is death undeniable? Will its occurrence be secure in our minds as well as our
hearts? The woman's heart in the preceding story was one with security on
"a better place". She lived her life in a manner that her faith was
her comforter and 'gift' given to her. Life and death could both be considered
mysteries. Yet with a good mystery, good detectives are there. Many authors and
theologians have contemplated and written on the many beliefs of the afterlife.
Let's look at them now. Can the manner in which we carry out our lives effect
even the occurrence of death? Some of us feel that another chance given to us
would be cherished and not ever lost. Feeble are our minds to believe or even
think this. The Greek doctrine of God's grace has effected theology in the idea
that "immortality is not inherent in human beings (Pinnock, 252)".
Clark Pinnock, author and theologian, agues from 1Timothy 6:16 that God alone is
immortal. According to Pinnock and Erickson, life is mortal unless God chooses
immortality for you. So what then? Hurry, hurry, be on your best behavior for
God, he's coming back and we don't want it to be with vengeance! Just about
anyone who has sought for living eternity most likely has attempted to earn his
or her way into heaven. In Romans 3:22, the bible says "In faith comes the
righteousness from God". We can all be righteous through faith. "Every
human being," says C. S. Lewis, "is in the process of becoming a noble
being; noble beyond imagination. Or else, alas, a vile being beyond redemption (Lutzer,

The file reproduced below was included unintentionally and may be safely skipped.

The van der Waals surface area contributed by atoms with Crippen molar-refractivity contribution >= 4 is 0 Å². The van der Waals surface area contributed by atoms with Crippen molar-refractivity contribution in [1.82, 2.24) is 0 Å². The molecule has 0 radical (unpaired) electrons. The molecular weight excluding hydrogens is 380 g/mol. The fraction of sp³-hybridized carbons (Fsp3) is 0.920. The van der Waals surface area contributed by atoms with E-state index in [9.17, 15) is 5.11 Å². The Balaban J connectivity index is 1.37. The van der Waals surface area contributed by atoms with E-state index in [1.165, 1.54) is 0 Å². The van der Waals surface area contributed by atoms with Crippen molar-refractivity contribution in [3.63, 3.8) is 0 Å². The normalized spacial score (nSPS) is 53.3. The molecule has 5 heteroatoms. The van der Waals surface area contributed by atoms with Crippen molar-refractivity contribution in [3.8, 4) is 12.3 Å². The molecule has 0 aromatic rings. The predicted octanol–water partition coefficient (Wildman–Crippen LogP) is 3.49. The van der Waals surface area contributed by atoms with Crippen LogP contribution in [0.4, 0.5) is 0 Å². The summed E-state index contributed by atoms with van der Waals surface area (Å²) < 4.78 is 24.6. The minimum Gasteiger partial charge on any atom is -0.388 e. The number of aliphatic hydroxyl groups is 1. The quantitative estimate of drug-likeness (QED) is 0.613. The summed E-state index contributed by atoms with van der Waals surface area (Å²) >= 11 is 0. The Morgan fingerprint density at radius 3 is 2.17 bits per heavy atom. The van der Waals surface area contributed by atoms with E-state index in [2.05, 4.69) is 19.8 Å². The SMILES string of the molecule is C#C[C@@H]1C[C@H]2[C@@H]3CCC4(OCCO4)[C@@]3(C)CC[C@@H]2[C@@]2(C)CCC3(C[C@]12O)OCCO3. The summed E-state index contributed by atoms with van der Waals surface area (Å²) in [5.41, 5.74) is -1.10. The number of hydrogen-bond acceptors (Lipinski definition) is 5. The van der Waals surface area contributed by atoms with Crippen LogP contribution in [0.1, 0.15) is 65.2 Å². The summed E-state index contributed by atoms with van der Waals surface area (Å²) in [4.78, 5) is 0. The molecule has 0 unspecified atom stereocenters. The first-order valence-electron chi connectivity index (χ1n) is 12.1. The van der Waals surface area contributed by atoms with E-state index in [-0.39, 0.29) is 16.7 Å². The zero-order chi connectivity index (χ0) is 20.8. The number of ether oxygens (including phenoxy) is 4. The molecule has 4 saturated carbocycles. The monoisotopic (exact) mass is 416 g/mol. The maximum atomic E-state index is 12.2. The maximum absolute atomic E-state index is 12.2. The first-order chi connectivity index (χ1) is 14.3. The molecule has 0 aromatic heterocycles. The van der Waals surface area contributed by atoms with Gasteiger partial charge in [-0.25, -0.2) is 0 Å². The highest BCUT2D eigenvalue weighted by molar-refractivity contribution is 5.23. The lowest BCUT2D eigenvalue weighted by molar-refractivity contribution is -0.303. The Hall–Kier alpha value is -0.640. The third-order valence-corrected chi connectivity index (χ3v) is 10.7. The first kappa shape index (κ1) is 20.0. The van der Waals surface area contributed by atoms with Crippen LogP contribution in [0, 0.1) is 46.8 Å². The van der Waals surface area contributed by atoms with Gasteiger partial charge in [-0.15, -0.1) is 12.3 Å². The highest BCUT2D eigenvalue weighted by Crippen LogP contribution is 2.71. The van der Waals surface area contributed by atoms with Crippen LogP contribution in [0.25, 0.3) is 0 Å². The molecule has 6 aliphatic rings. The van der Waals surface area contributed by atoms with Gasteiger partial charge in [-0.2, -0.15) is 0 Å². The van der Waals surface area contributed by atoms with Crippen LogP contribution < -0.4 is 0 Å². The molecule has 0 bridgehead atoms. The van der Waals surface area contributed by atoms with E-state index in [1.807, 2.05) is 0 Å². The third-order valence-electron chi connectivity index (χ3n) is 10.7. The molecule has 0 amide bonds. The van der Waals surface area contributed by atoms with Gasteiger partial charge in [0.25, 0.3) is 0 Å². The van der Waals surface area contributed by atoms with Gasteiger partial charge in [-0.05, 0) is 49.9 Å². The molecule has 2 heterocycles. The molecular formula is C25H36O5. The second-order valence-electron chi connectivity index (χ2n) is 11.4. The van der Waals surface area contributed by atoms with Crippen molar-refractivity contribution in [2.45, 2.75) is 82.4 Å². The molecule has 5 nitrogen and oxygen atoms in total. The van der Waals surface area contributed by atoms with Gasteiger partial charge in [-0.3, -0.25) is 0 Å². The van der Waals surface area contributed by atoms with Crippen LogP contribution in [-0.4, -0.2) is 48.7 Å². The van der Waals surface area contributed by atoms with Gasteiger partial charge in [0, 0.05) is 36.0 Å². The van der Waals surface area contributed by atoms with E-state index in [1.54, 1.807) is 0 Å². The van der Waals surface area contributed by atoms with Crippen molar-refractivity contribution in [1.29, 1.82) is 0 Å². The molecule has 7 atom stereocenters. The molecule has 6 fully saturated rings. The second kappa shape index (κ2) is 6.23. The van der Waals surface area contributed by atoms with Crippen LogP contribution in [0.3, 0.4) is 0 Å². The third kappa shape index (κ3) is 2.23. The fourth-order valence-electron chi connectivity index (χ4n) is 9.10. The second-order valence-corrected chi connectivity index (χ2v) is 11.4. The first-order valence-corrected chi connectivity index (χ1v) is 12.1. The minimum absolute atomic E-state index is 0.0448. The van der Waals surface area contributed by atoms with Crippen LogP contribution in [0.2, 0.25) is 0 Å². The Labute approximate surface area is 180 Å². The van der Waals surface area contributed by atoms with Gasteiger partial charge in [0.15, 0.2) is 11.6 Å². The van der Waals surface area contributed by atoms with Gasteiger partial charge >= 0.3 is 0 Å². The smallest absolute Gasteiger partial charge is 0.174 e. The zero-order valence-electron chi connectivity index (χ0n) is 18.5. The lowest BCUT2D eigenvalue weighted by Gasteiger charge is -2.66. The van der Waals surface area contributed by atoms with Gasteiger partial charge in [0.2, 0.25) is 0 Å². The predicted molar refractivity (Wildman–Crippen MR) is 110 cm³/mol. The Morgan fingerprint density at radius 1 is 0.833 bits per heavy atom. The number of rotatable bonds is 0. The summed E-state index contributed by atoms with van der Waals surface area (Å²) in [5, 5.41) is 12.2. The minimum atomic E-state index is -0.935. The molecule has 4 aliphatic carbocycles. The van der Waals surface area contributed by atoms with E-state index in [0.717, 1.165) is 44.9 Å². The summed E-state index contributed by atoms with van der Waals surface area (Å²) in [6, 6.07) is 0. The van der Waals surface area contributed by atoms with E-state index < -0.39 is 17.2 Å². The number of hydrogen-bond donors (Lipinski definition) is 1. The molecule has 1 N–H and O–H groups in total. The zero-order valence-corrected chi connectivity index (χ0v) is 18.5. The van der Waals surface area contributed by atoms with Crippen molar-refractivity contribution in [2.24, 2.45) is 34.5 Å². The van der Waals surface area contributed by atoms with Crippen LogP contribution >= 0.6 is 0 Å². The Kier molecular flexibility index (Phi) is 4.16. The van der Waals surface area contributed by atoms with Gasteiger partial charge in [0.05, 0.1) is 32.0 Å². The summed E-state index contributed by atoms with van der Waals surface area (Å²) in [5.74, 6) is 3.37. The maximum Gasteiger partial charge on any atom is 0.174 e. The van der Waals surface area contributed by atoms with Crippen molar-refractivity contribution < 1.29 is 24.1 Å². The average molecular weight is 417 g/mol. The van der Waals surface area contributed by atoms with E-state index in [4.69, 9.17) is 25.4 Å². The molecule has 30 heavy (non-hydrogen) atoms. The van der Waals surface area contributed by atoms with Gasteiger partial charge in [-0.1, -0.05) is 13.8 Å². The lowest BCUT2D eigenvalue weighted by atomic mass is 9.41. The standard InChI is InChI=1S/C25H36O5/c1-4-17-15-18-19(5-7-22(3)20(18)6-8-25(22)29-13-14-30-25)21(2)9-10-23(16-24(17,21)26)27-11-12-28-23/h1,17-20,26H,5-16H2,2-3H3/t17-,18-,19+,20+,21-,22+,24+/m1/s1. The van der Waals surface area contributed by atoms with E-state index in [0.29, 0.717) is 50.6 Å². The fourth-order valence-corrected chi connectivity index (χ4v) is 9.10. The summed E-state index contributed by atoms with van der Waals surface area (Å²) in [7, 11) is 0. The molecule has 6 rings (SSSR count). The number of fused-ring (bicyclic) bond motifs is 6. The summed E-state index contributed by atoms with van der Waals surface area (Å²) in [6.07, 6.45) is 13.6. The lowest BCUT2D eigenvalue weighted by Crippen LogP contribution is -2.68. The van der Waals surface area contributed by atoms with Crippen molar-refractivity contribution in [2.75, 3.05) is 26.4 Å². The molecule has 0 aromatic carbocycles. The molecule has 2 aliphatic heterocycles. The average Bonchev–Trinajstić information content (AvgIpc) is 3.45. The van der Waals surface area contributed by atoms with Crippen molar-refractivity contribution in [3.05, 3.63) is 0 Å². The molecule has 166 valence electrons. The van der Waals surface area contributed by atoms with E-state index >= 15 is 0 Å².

9)." Lewis describes to us that all humans have immortality, it is just the
matter of where they lead it. There are no ordinary people. It is immortals that
we are surrounded by in every day life; "immortal horrors or everlasting
splendors (Lewis, 18-19)". On the other hand, believe it or not, the
mortality of humans is also a strong belief of many. Annihilation, 'the act of
reducing to nothing', is the term we give to the complete cessation of life,
both of the body and soul. Therefore ending life with solely an occurrence at
death (Irving, 15). Many persons of the anti-Christ religion strongly believe in
annihilationism. The living attitude is usually harbored with a lack of
conscience and desire for good. It is not considered an "afterlife",
but is a strong and constant argument against eternal life. B.B. Warfield
claimed that there were three different forms of annihilationism. "Pure
Mortalism" holds that the human life is so closely tied to the physical
organism that when the body dies, the person as an entity ceases to exist
(Erickson, 1237). Due to its pantheistic views, this doctrine hasn't received
much attention. The second is "Conditional Immortality", man is a
mortal being. Unless God gives you immortality, death is the end. And the third
is called "Annihilationism Proper". "It sees the extinction of
the evil person at death as a direct result of sin (Erickson, 1237)". There
are two types of annihilation proper. "The first sees annihilation as a
direct result of sin. Sin has such a detrimental effect that the individual
gradually dies out. Thus, "the wages of sin is death" (Romans 6:23) is
taken quite literally. Sin is self-destructive. After a certain amount of time,
perhaps proportionate to the sinfulness of the individual, those who are
redeemed wear out as it were. The other type of pure annihilationism is the idea
that God cannot and will not allow the sinful person to have eternal life. There
is punishment for sin. The punishment need not be infinite, however. After a
sufficient amount of punishment has been endured, God will simply destroy the
individual self (Erickson, 1238)." As you may have guessed, the existence
of heaven and hell are not being denied or argued here. The pure
"nature" of them is the debate. Different beliefs and religions call
for various natures of heaven and hell, or thereof. The beliefs of Erickson and
Pinnock seem a little depressing to me. Who would want to just hope for a chance
to be immortal? I'd rather work for it. Many others feel the same way also.
Including religions like Catholicism, Buddhism, Reincarnationism and almost all